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If you had the chance to make your own documentary instead of writing a traditional research paper, would you do it? In my opinion, you should!

Whether you’ve never edited a video in your life, or you’re already an avid filmmaker, producing your own documentary as a student is a fantastic way to acquire new skills and advance in skills you already have. Plus, it can be a fun way to engage more creatively with your research interests, while opening up an opportunity for yourself to network and interact with other professionals and experts in your field.

For a few semesters, I’d been struggling to decide on a topic for my UHP capstone project. However, when I took the course Introduction to Permaculture (HS 432) with Anne Spafford, I was intrigued and inspired by what I learned, and concluded that my capstone project was the perfect opportunity to further investigate the subject.

Originally, I thought all UHP students were expected to write a standard research paper to fulfill their capstone requirement, but when my sister suggested making a documentary instead, since I’ve always enjoyed making videos and short films, I knew right away that it was what I wanted to do.

A poster advertising a screening for the documentary Permaculture in the Piedmont

A digital poster I created to advertise the screening of my finished documentary, Permaculture in the Piedmont.

Throughout the planning, filming, and editing stages of my project (a process which consumed more than one year) I learned just as much about documentary filmmaking as I did about the subject of my research. I developed and refined, largely through trial and error, a number of skills and techniques.

For any student interested in making their own documentary – whether for academic credit, or just for fun – I’d like to share some tips and insights from my experience, which might save you a little time and trouble.



Trust me on this: The earlier you begin planning your documentary, the less stressed you’ll be later on. I heard this advice frequently, but failed to internalize it, resulting in a lot of unnecessary time-crunch-induced stress!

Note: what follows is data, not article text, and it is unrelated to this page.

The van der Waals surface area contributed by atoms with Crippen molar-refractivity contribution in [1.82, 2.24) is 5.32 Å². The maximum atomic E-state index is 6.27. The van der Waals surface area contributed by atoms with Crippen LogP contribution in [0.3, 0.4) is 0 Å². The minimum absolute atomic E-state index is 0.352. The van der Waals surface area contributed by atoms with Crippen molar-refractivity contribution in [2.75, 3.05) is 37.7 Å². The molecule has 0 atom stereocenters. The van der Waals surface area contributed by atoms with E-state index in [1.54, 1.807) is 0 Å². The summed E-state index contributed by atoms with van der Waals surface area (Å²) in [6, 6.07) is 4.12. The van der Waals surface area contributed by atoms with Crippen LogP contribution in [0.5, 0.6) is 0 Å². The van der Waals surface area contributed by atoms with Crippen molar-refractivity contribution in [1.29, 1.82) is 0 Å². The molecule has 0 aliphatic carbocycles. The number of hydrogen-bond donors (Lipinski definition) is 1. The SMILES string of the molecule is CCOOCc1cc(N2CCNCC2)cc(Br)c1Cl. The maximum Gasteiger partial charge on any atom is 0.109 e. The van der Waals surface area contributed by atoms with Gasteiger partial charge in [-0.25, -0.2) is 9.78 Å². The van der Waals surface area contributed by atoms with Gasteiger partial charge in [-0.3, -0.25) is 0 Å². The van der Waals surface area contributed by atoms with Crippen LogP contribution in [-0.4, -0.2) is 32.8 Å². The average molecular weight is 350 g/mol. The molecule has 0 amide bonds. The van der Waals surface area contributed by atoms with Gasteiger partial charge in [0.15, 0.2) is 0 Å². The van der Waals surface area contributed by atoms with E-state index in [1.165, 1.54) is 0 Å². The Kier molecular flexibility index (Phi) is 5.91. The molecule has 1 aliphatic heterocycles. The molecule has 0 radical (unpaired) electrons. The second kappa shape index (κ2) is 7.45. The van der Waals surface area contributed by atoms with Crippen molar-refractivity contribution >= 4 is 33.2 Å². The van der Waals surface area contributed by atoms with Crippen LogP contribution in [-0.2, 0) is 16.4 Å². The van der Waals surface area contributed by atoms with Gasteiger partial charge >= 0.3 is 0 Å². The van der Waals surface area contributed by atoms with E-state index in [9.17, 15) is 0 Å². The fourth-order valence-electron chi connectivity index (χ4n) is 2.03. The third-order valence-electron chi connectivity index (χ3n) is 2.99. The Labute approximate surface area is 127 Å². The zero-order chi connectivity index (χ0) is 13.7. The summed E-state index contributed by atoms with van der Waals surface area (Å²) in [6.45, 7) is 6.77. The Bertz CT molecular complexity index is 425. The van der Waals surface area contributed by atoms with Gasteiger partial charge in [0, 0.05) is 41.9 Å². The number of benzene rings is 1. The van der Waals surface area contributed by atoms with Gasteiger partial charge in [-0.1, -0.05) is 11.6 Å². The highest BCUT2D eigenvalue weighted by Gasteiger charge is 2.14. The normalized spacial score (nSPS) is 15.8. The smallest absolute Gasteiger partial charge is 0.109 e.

Conduct a realistic assessment of your options, in terms of people you’d like to interview, and locations you’d like to film. (Consider what you are able and willing to invest, in terms of time and travel.)

As soon as possible, reach out to the people you want to involve. I recommend using emails, rather than phone calls, to avoid putting people on the spot – the people you email will then have time to consider your proposal before responding. In your emails,

I used a spreadsheet to keep track of who I wanted to contact, who I’d already contacted, who had turned down my request, who had expressed interest or agreed to participate in my project, and who I needed to follow up with later.

Develop a list of questions to ask during each interview, and then tailor your list to each person you’ll be interviewing. One way to develop a list of questions is to work backwards: Consider what information or opinions you would like your interviewees to give you, and come up with questions you could ask to obtain that content. Avoid “yes or no” questions; instead, use questions that get the interviewee to form a complete thought. Also, be aware of your bias in how you phrase your questions, to avoid unconsciously manipulating the interview in a way that skews your results.


What to bring to interviews

Technological equipment

Release forms or waivers

Your list of questions

Seating arrangements

Interview seating in the landscape

At one interviewee’s home, we just rearranged some chairs that she already had.

Depending on your situation, you might need other supplies or additional preparation, but once you’re ready to get out there and record some interviews, check out my second post for more ideas you might find helpful.

Producing a Documentary – What I Learned about Filming, Interviewing and Editing – read more about Matthew’s Experience and the lessons he learned.